This is part two of a three-part blog series exploring from both a provider and payer perspective a topic that impacts the entire healthcare industry—data integrity—including the various challenges it poses, the negative implications of those challenges, and how best to address them. You can read part one here.
Part 2: Addressing Data Integrity in Value-Based Care Arrangements—For Providers
Providers need data from a variety of sources to impact change. These include adjudicated claims data from payers, as well as data sets from their electronic health records (EHRs), practice management, care management, and other systems. Capturing this data can be a challenge though, as a recent survey conducted by HFMA of health system executives found that 36% listed data integrity, reporting, and cost of technology as their top internal challenges to taking on increased risk. So how do risk-bearing providers entering into value-based care arrangements make sure that they have clean, relevant data to create actionable insights and succeed as they take on greater risk?
A key component of data integrity is receiving accurate data from payers. Providers will need to partner with their payers to receive harmonized adjudicated claims data. Each health plan provides data in their own unique format, so providers will need to build an understanding of each plan’s data and work with them to improve the data sets they have received. Building rules based on data quality and attributes is essential. Applying groupers and risk adjustment to the data is required, especially if that has not been done by the payer. Different health plans use different risk adjustment methodologies, so it's important to have a process in place to address them. The provider groups will also need to incorporate Master Data Management (MDM) processes to ensure overall data accuracy and integrity.
Having good clinical datasets (EHRs and care management datasets) are of the utmost importance for providers as they deliver actionable insights to their network in real-time. Maintaining clean data is hard work, and a clear strategy with a well-defined plan of action is necessary for maintaining a high standard of data integrity. Certain core practices should be a part of every clinical data strategy and will lead to better data. These include:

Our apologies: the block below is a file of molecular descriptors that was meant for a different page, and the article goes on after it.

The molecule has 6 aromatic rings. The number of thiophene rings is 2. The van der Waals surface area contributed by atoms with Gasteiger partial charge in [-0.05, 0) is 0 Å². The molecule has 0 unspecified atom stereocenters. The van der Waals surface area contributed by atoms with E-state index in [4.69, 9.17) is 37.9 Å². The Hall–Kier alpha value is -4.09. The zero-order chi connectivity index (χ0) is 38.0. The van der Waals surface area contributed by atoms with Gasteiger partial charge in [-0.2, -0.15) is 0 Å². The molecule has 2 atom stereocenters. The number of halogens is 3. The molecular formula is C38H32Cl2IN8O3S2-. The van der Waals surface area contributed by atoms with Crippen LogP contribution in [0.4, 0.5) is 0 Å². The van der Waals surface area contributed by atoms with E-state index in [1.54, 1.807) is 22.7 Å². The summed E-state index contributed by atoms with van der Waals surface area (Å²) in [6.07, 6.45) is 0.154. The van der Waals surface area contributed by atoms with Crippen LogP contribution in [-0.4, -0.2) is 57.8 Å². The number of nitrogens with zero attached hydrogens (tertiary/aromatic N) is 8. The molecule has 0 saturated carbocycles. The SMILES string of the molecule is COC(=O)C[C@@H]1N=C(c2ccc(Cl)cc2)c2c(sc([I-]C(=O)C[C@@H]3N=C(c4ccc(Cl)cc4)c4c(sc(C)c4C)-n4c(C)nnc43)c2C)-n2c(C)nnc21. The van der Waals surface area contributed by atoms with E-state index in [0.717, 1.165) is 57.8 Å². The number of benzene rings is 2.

- Embracing good data governance policies
- Engaging in continuous clinical documentation improvement
- Ensuring accurate patient record matching for care coordination
- Adopting interoperability and emerging data standards
What really drives the transition to value-based care for providers is integrated claims and clinical data. Integrating claims and clinical data, along with other data sets (e.g. SDoH or health equity data) creates the need for a unifying patient identifier, or an EMPI (Enterprise Master Patient Index). The purpose of an EMPI is to make it more convenient to aggregate records by patients when doing calculations or creating chase lists. EMPIs use algorithms and processes to programmatically recognize that two sets of demographic data are for the same person and assign the same ID to both records. This way, every record with the same EMPI ID can be treated as belonging to the same patient.
Using publicly available datasets (from CMS, state Medicaid agencies, or other commercial entities) to augment missing data should be undertaken to create a holistic actionable dataset. It can also help risk-bearing providers gain advanced insights into geographic regions or incorporate additional TINS where prior adjudicated claims are not available. Publicly available datasets can be used in many other ways as well, such as to evaluate the impact of value-based care programs, determine appropriate interventions, and monitor progress.
By focusing in on these key areas, your health system will go a long way in assuring that you maintain a high standard when it comes to data integrity.
In the last post in this three-part series, I will discuss different approaches deployed to address data integrity issues for payers. Please feel free to email me at firstname.lastname@example.org with any questions or thoughts.